Poetry featured in Rlly Bad Poetry Zine

I’m excited to announce that I’ve been published in Rlly Bad Poetry Zine Volume 3 – Fate! Issues are available at rllybadpoetry on Etsy.

It features four other awesome (and local!) poets and cool fortune cookie photography by the epic Jackie Domenus (who also made the whole zine!). It includes my poems “A Monozygotic Study,” “Judith Slaying Holofernes” and “Do You Ever Noticed How Many Staples Are In A Telephone Pole?”

BONUS, you get a free sticker AND all proceeds go Audre Lorde Project to support LGBT+ people of color AND it’s shipped with the USPS!

“Buy zines, damn the man”
—Jackie Domenus

Collaborative Poetry Project with Multicultural Arts Exchange

I’ve been freelance blog writing for the Multicultural Arts Exchange (MAE) for about a year now and recently I had the opportunity to collaborate on a creative project!

The Multicultural Arts Exchange is an organization in Philadelphia that presents, promotes, and creates performing arts programming. They mostly put on affordable classical music concerts, but have run dance festivals, jazz concerts, and musicals too. MAE is a super cool organization and I suggest you check them out on Facebook @maephila or their website www.maephila.com. They’ve been hit hard like many arts organizations due to COVID-19, but they are putting on online concerts pretty consistently recently.

As part of their effort to help musicians and artists during this time, they are starting multimedia collaborations. Me included! I was commissioned to write poetry inspired by the work of MAE musicians Kaptain AtAnAm and Ray Man X, a blues/rock keyboard and guitar duo. You can read my poetry and listen to the music that inspired it in my blog “Vikings Rhapsody Continued: Three Music Inspired Poems.”

There may be more to come, so stay tuned!

Who’s The Boss? Authority by Jeff VanderMeer

Nothing compares to the feeling you have when you discover that there is a sequel to a book you fell in love with. Double that feeling when I found out that Annihilation by Jeff VanderMeer is just the first book in the Southern Reach Trilogy. The second book, Authority, skyrocketed to the top of my summer reading list. 



Authority takes place after the events Annihilation, following the new director of the Southern Reach, John Rodriguez, or “Control” as he calls himself. The survivors of the eleventh expedition, who explored Area X in Annihilation, have reappeared without explanation, the previous director is compromised, paranoid, presumed dead, and the passive aggressive assistant director Grace continually sabotages Control. What a great first day.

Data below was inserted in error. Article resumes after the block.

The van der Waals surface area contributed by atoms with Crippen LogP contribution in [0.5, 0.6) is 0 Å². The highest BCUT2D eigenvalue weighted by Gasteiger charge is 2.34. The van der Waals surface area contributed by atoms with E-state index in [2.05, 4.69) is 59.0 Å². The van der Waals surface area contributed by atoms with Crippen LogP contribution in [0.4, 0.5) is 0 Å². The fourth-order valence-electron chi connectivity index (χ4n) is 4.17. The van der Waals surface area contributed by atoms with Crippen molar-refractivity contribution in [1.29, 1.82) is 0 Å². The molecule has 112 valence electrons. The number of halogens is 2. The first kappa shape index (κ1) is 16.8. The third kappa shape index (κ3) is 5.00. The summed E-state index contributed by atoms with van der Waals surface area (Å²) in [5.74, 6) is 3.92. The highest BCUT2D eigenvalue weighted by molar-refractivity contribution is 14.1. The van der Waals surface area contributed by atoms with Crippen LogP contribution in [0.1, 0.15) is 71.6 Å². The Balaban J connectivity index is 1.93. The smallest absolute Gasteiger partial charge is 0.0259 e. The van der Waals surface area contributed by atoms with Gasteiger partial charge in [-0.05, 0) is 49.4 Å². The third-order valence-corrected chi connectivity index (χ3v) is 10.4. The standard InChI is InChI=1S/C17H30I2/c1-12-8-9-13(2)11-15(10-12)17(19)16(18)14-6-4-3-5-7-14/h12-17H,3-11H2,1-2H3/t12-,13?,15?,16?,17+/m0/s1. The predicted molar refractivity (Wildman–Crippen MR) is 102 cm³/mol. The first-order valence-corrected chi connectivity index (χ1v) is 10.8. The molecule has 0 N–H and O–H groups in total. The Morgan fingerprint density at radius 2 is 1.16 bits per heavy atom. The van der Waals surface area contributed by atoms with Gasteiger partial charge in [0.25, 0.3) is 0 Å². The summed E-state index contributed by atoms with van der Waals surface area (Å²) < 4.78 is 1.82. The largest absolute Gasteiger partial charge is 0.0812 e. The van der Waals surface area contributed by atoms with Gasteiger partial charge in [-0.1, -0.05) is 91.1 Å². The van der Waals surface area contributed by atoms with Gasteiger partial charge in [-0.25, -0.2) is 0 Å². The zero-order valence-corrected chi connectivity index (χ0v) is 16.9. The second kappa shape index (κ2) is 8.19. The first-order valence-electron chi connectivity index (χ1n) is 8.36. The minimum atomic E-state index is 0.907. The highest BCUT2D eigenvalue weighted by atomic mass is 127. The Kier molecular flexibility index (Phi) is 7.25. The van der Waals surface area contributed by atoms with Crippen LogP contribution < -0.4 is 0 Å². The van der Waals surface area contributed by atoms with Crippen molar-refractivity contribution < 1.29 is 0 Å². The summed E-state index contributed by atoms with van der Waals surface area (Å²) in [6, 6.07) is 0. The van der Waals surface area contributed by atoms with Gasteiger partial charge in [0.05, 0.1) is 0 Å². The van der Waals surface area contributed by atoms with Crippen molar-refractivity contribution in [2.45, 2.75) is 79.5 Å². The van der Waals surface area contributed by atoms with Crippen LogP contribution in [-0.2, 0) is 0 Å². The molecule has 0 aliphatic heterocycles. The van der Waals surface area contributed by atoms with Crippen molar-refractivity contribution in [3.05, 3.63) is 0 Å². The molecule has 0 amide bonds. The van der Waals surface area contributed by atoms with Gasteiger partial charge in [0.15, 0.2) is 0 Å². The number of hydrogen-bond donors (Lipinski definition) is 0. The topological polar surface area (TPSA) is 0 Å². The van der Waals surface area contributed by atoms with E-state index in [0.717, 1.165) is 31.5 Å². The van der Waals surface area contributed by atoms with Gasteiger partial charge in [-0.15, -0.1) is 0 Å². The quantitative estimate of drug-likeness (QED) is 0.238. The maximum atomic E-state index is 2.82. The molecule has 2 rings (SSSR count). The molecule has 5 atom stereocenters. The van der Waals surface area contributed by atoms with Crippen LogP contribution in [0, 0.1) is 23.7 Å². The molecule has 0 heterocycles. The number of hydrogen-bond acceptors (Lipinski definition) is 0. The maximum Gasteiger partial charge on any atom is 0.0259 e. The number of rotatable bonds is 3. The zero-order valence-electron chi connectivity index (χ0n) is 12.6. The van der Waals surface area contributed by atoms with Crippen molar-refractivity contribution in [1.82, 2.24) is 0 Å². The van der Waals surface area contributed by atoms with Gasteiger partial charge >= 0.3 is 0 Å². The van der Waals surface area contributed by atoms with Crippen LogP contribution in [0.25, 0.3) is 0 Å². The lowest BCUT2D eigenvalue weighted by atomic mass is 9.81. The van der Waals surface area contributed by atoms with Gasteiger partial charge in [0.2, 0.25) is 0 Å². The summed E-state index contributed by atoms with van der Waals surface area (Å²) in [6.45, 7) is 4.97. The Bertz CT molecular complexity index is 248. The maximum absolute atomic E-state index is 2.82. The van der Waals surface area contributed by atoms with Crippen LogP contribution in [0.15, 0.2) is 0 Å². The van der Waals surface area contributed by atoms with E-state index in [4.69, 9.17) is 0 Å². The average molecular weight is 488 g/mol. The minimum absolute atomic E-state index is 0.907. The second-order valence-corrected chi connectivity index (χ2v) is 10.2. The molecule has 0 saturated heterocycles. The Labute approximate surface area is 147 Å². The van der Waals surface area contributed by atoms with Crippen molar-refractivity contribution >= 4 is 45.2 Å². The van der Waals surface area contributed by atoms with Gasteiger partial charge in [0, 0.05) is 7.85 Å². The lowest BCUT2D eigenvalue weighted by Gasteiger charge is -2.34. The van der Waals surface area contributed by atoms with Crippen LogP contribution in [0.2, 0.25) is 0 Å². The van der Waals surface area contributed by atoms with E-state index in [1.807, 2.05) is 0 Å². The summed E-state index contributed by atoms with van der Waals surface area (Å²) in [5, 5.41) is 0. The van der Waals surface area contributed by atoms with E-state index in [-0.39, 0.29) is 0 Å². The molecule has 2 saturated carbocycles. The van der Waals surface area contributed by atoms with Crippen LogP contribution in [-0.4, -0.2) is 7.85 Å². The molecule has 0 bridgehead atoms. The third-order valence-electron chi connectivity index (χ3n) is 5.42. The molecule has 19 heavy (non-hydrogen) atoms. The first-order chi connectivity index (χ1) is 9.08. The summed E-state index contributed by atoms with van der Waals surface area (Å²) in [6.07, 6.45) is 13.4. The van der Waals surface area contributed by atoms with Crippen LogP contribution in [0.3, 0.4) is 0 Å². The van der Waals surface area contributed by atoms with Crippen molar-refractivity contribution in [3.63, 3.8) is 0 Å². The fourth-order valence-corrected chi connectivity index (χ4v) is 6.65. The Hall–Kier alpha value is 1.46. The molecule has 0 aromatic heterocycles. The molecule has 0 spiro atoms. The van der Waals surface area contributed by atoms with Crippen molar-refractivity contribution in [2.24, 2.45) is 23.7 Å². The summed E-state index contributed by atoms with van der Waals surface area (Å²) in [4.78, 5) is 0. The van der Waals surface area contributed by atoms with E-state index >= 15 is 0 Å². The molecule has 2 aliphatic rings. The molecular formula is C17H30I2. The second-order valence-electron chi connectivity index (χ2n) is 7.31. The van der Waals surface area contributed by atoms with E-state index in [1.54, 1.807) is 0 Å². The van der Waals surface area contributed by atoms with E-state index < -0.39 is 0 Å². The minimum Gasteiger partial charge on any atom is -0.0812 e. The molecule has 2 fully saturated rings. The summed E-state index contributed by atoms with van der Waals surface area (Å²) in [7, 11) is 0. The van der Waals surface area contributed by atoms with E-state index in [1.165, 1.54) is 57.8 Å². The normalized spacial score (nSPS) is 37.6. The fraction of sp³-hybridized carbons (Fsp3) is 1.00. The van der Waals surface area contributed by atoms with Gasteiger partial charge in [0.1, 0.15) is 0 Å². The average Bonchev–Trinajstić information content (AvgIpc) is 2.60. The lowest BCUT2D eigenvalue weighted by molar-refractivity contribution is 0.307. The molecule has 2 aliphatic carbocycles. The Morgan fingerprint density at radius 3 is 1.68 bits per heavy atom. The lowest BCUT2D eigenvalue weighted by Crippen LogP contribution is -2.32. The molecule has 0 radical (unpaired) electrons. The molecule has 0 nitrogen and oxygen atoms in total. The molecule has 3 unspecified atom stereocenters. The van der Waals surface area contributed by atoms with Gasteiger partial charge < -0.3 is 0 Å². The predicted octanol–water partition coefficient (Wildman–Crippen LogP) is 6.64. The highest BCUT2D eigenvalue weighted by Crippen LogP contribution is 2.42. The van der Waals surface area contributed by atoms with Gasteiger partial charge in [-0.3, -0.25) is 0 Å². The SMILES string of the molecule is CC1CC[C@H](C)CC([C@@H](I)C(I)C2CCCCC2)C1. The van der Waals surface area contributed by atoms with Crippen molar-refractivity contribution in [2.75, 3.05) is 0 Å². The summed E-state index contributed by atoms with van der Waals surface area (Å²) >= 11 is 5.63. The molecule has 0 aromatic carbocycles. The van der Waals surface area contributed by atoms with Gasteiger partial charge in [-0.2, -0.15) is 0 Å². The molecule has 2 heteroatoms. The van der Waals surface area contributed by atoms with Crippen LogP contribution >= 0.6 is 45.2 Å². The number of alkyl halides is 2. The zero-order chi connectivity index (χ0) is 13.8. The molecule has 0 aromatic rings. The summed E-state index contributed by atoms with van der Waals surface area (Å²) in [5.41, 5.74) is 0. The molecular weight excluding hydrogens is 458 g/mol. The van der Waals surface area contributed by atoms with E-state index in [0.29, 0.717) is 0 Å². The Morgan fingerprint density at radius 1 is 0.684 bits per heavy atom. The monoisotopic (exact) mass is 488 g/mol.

For me, sequels often disappoint. As a reader, I grow attached to that beloved first book and then when that pesky author tries new things in the second book, I just want to go back to the familiar. VanderMeer switches the protagonist, the setting, the tense, and I don’t even care. He hooked me with a skillful, suspenseful use of dramatic irony. In Control’s first scene at the Southern Reach headquarters, he studies three women through a one-way mirror:

     “The surveyor had been found at her house, sitting in a chair on the back patio.
The anthropologist had been found by her husband, knocking on the back door of his medical practice.
The biologist had been found in an overgrown lot several blocks from her house, staring at a crumbling brick wall.
Just like the members of the prior expedition, none of them had any recollection of how they had made their way back across the invisible boarder, out of Area X.” (6)

Queue internally screaming. Having read Annihilation, I know that the biologist went off to who-knows-where in Area X and became who-knows-what, know the surveyor and anthropologist are dead, know that the Tower created memory fogged copies of the twelfth expedition that were also found back home without explanation, and I know that Control knows none of this. While Annihilation creates suspense because I did not know what would happen next, Authority creates suspense because I know (or I’m assuming) what’s coming. If it’s like anything that happened to the Biologist, it’s not pretty. I’m consumed by a dread and fascination that compels me to read on.